Xavier Omar — “Afraid” — [Xavier Omar] reached out and told me he wanted to work with me but he wanted it to be right and make sure that I got paid. Down the line, maybe two months later he was like Red Bull hit me up and we’re going to do the Red Bull Sound Select. It’s crazy because the day I had the session we was on tour, so I had to leave the show in Oakland, get a few hours of sleep and be at Red Bull at noon. When I pulled up over there we were just talking for an hour about what was on his mind and I made the beat from scratch. He just went into the booth and killed it.

Majid Jordan — “Give Your Love Away” — It’s one of my favorite songs. It sounds like some vintage Janet Jackson … of just the ’90s. That feel good. That club ’90s stuff. The lyrics and the melody and everything about that song is a smash to me.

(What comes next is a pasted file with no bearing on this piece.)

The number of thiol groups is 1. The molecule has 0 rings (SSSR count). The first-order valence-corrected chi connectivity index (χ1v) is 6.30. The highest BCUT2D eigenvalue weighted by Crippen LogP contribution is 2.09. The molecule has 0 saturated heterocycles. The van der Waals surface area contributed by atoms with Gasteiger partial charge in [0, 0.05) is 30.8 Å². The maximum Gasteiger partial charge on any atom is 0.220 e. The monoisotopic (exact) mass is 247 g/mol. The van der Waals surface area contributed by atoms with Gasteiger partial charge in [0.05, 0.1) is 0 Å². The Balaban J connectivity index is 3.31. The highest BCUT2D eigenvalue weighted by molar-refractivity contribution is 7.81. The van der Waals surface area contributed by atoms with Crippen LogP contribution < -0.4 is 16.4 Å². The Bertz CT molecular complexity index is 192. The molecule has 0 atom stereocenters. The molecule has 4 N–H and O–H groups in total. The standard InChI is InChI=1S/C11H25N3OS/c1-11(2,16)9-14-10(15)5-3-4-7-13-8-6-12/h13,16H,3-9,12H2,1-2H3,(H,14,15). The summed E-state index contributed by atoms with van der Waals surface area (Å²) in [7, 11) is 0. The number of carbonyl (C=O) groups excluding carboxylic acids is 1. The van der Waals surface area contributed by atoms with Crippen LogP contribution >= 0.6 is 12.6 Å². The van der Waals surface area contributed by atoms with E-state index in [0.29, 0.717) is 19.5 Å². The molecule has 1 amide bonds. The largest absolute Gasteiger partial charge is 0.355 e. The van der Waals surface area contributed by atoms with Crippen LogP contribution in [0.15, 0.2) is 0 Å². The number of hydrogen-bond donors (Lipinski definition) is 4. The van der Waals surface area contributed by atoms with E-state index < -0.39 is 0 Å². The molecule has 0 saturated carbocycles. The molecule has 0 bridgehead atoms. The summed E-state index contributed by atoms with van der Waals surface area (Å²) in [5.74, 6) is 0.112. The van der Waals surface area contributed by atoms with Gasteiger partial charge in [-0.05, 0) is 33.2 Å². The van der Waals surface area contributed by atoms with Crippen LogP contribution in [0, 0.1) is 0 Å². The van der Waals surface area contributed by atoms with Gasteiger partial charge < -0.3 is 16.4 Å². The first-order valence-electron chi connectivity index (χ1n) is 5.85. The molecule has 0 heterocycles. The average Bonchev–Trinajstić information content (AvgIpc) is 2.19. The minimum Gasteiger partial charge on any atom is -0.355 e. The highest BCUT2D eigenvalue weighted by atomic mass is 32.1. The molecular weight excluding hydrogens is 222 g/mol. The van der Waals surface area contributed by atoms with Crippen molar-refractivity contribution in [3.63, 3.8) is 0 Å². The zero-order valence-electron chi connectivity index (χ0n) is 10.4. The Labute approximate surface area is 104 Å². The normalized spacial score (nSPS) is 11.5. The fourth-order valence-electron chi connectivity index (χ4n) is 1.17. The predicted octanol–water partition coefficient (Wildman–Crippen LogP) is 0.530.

A.CHAL — “Matrix” — It was a sample and [A.Chal] already had the sample. A.Chal loves my drums so he was like yo I have this idea, pull up! I go to the studio and I finish the beat right on the spot and he said it was going to be one of the singles. He’s another artist who is just blowing up right now.

Baka Not Nice — “Live Up To My Name” — This is probably one of the best songs of 2017. Its just crazy. The writing the melodies, the beat, it’s just like a club banger. That’s probably like one of my favorite club bangers this year.

K. Forest — “Reverse” — That’s a smash for sure. I rock with K. Forest a lot and he dropped that song a few months back. The whole sound of it, the aesthetic, it’s just well put together … the mix, everything.